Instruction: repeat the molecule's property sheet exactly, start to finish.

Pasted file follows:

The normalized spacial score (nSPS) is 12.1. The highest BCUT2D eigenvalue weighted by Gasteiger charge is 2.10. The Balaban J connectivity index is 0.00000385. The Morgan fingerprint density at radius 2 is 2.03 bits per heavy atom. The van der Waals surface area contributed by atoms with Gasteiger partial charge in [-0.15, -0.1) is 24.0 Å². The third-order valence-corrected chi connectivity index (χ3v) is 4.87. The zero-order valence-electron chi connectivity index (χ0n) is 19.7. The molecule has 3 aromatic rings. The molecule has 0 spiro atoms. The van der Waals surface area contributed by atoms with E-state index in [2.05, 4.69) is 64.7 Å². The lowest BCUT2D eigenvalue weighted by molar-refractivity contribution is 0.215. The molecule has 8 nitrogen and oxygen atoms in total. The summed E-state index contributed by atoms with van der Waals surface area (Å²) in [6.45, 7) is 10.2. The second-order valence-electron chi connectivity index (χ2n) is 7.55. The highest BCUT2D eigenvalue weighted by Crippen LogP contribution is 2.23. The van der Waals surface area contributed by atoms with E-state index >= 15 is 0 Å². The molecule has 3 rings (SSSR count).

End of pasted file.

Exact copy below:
The normalized spacial score (nSPS) is 12.1. The highest BCUT2D eigenvalue weighted by Gasteiger charge is 2.10. The Balaban J connectivity index is 0.00000385. The Morgan fingerprint density at radius 2 is 2.03 bits per heavy atom. The van der Waals surface area contributed by atoms with Gasteiger partial charge in [-0.15, -0.1) is 24.0 Å². The third-order valence-corrected chi connectivity index (χ3v) is 4.87. The zero-order valence-electron chi connectivity index (χ0n) is 19.7. The molecule has 3 aromatic rings. The molecule has 0 spiro atoms. The van der Waals surface area contributed by atoms with E-state index in [2.05, 4.69) is 64.7 Å². The lowest BCUT2D eigenvalue weighted by molar-refractivity contribution is 0.215. The molecule has 8 nitrogen and oxygen atoms in total. The summed E-state index contributed by atoms with van der Waals surface area (Å²) in [6.45, 7) is 10.2. The second-order valence-electron chi connectivity index (χ2n) is 7.55. The highest BCUT2D eigenvalue weighted by Crippen LogP contribution is 2.23. The van der Waals surface area contributed by atoms with E-state index >= 15 is 0 Å². The molecule has 3 rings (SSSR count).